What is Wicca

There are probably as many definitions of Wicca (also known as “the Craft”, Witchcraft, or the Old Religion) as there are practitioners –one of the joys of this path is that there is no “one, true way”; intuition is as valuable as teaching. This then is my personal definition of what Wicca is to me.

First, because there are so many misconceptions about Wicca, let me define that what Wicca is not is Satanism or devil-worship. Wiccans don’t believe in an all-evil entity.

Wicca is a religion based on experience of Deity as male and female. It is panentheistic–seeing all things as part of God/dess, and seeing the Earth Herself as a living organism of whom we are part. It is also a religion of immanence–seeing God/dess present here and now, within all things, not “out there somewhere” but part of daily life.

Wiccans reverence Nature in all her forms, and often are active environmentalists. Wiccans celebrate eight major holidays, the beginning and midpoint of each season. Wiccans also celebrate the phases of the moon. Each of these rituals or observances helps us attune with the ever-changing cycles of Nature.

Wicca is also a Craft. We practice magic using meditation, chants, visualization and spells to help focus our will on what we want to happen. Wiccans believe that everything we do, good or ill, comes back to us tripled, which is why we don’t hex or curse anyone. We also believe that many psychic talents are real and simply haven’t been studied enough by science to be catalogued as such.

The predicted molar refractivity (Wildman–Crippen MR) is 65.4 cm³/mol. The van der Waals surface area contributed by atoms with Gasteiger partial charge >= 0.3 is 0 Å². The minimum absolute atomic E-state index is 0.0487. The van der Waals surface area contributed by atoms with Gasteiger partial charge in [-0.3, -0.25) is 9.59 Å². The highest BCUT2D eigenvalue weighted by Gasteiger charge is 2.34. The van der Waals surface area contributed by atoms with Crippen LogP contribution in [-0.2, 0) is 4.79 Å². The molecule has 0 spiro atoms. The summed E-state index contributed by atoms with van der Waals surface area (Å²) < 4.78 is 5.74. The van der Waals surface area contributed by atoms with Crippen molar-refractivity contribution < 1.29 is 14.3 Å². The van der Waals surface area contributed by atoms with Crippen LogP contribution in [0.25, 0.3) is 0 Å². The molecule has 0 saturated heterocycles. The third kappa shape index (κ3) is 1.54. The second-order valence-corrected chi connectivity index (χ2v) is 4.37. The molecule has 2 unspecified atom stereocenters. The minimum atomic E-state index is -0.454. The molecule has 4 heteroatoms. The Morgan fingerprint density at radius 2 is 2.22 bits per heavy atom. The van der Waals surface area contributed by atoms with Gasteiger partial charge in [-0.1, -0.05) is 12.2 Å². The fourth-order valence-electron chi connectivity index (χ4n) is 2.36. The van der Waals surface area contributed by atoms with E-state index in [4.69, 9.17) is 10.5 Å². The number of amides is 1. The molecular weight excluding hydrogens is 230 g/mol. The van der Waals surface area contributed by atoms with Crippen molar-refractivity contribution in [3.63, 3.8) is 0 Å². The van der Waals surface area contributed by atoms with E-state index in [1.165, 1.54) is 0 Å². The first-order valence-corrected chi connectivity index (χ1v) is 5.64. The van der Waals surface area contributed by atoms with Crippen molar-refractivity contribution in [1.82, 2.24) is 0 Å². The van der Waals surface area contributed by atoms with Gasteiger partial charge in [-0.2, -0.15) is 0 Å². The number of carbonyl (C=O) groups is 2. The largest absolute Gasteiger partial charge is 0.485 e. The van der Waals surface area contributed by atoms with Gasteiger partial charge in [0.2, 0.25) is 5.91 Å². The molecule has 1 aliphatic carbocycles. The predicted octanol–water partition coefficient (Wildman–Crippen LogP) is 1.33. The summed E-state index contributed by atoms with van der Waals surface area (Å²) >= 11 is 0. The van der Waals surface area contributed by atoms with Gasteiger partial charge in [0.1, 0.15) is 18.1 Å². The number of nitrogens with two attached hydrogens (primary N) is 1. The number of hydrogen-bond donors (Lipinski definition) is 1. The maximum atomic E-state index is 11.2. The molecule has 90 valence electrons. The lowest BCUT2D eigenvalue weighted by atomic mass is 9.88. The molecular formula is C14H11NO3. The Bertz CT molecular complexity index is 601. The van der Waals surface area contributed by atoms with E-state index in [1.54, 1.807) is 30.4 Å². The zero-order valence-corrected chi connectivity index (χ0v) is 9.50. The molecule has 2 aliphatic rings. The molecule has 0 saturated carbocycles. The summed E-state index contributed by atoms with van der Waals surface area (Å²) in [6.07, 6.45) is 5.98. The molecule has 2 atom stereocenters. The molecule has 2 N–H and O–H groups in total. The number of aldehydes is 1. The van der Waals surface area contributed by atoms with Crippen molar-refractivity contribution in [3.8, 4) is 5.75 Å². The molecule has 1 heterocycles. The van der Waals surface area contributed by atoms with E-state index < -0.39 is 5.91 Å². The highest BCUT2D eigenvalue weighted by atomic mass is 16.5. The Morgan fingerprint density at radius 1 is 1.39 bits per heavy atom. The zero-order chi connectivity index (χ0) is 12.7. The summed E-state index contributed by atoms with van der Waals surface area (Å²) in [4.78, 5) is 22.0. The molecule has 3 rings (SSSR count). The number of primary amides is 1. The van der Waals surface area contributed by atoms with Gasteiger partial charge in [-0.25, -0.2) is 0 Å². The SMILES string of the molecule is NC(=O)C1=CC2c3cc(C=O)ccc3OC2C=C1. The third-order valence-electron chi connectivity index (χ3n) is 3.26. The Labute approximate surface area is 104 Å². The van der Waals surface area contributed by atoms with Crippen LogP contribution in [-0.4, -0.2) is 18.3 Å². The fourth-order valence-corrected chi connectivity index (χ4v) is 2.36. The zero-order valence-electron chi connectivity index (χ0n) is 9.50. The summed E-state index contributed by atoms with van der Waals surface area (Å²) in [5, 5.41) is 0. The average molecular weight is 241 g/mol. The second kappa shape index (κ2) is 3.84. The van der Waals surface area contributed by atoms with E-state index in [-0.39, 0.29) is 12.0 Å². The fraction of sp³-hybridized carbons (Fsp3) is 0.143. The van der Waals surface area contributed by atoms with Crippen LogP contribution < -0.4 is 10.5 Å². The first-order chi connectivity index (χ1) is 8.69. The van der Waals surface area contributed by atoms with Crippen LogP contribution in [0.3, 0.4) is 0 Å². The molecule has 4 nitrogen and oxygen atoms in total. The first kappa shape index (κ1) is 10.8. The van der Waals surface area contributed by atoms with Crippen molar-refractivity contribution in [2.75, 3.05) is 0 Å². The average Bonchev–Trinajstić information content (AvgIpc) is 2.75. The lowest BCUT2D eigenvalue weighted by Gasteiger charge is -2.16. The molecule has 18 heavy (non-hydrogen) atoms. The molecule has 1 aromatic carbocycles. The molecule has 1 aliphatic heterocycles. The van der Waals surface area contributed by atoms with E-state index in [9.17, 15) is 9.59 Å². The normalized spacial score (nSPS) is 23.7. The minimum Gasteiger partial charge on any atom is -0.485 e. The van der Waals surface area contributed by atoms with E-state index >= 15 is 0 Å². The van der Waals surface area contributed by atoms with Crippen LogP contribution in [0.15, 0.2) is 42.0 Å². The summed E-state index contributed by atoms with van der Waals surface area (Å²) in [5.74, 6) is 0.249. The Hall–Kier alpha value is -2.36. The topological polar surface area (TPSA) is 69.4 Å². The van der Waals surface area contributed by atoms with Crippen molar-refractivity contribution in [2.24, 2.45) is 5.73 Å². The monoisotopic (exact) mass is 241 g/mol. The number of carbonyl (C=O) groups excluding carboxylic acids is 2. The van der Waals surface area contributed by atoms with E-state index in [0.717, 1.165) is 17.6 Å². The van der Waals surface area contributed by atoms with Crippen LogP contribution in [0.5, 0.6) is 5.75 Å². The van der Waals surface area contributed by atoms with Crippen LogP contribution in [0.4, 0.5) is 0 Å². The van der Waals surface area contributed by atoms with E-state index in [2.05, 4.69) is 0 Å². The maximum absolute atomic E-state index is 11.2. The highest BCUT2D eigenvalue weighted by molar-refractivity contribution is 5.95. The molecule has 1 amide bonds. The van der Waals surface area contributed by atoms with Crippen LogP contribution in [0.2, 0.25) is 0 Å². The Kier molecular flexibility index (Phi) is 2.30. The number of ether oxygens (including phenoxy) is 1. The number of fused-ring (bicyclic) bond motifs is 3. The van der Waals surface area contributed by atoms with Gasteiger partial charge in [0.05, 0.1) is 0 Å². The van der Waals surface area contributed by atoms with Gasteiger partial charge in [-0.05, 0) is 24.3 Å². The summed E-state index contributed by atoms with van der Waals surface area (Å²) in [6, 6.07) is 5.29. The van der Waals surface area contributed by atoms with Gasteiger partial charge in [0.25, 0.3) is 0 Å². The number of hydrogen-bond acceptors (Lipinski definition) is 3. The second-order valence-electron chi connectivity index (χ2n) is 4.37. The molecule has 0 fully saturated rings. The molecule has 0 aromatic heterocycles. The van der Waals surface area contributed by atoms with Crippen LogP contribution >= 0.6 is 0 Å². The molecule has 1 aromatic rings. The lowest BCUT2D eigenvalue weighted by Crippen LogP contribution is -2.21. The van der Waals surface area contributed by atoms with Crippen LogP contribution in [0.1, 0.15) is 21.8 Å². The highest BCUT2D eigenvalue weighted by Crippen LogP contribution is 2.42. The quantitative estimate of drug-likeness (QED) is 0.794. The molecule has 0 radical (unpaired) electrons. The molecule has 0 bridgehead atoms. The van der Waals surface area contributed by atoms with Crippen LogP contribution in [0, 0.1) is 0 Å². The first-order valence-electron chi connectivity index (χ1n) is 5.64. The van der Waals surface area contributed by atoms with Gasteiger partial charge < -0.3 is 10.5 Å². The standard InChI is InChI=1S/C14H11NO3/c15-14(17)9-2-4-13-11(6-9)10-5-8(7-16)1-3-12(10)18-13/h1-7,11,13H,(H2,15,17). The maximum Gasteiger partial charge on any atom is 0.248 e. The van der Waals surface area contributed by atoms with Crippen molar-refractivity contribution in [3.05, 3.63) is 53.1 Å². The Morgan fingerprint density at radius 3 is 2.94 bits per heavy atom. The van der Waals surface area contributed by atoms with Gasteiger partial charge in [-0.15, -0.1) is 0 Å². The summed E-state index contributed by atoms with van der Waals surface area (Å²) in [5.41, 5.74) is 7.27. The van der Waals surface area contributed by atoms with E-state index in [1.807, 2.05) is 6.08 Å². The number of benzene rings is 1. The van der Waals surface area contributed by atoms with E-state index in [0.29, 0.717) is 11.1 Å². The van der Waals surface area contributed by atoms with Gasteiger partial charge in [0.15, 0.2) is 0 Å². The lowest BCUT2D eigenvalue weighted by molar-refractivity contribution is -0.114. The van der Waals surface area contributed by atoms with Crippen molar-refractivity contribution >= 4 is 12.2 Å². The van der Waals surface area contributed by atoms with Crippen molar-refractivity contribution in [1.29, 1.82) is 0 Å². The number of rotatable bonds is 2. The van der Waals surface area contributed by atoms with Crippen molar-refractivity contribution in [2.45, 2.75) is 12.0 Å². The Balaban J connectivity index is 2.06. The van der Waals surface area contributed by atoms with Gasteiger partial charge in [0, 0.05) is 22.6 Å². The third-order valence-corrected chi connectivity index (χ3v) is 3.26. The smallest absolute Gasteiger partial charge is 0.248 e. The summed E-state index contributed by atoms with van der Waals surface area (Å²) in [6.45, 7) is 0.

Wiccans for the most part accept reincarnation, not as dogma to be believed, but as fact based on personal experience. Many of us remember past lives. As one who has studied science, I know that every atom of my body once was part of something else, and I am continually losing atoms that become part of others. Knowing this, it makes sense that my soul also is “recycled”.

Wicca is a positive philosophy. The only law is “An it harm none, do as ye will”: Enjoy life to the fullest, and remember to help everyone else enjoy it as well. Wiccans don’t preach; Wiccans don’t evangelize. Everyone has to find his or her own path, and we welcome the diversity this brings.

So the next time you hear someone called a “wicked witch”, think instead of Wiccans all over the world, celebrating the cycles of Nature through the dance of the Lord and the Lady, trying to brighten the world we all share through our cauldron fires in the darkness. Know we are not out to convert you; know we mean you no harm. All we ask for is tolerance, understanding, and the freedom to practice as we choose.